As head of the Minority Business Development Agency, I represent a sector of the U.S. Economy called the minority business sector.

This sector is composed of nearly 5.8 million companies that generate over $1 trillion in annual economic output – about the same economic output as the nation of South Korea.

This sector includes businesses owned and operated by:

  • Native Americans

  • Alaskan Natives

  • Asian Americans

  • Hispanic Americans

  • African Americans

  • Pacific Islanders and

  • Members of the Hasidic Jewish community

These groups directly account for six million U.S. jobs and an estimated 10 million additional jobs through their economic activity.

According to the United States Census Bureau, the minority business sector also represents the fastest growing sector in America in terms of:

  • New job creation

  • New Business Formation

  • Gross Receipts generated

And this sector has the best export attributes of any sector in the U.S. economy.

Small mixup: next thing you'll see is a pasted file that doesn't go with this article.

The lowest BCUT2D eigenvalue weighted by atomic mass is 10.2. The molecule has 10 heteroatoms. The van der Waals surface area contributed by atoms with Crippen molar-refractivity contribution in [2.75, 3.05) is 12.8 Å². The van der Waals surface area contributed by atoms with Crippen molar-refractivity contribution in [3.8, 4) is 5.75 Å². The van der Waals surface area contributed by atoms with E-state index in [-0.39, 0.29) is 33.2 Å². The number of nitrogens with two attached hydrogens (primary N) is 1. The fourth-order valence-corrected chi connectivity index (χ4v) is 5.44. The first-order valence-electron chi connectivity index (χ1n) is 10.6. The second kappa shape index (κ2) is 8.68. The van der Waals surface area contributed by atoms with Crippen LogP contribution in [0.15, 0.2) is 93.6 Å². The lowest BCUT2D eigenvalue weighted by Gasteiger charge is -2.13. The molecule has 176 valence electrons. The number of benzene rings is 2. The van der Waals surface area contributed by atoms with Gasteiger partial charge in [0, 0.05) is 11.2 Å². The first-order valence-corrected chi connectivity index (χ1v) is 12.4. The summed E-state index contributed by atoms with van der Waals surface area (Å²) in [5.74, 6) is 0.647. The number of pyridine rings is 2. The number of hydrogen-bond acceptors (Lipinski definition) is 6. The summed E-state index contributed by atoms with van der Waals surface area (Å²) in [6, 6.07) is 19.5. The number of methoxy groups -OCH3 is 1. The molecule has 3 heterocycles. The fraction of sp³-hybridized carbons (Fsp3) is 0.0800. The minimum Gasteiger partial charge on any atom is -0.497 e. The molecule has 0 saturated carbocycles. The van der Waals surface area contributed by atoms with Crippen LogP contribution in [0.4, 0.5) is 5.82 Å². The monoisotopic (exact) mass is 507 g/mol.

The minority business sector has also grown sizable companies, like Alaska-Native owned Nana Development Corporation.

Nana, which is a client of MBDA, generates over $2 billion in annual revenue and in 2012 alone contributed over $160 million in dividends, wages and other financial support to its village community.

Nana is doing business in Australia and is both a partner and a friend to the Aboriginal Business community.

Other examples include: African-American owned Worldwide Technologies which generates $6 billion in annual revenue.

Hispanic American-owned MasTech Corporation which generates nearly $2 billion in annual revenue

And Asian-American owned Tang Industries which also generated nearly $2 billion in annual revenue.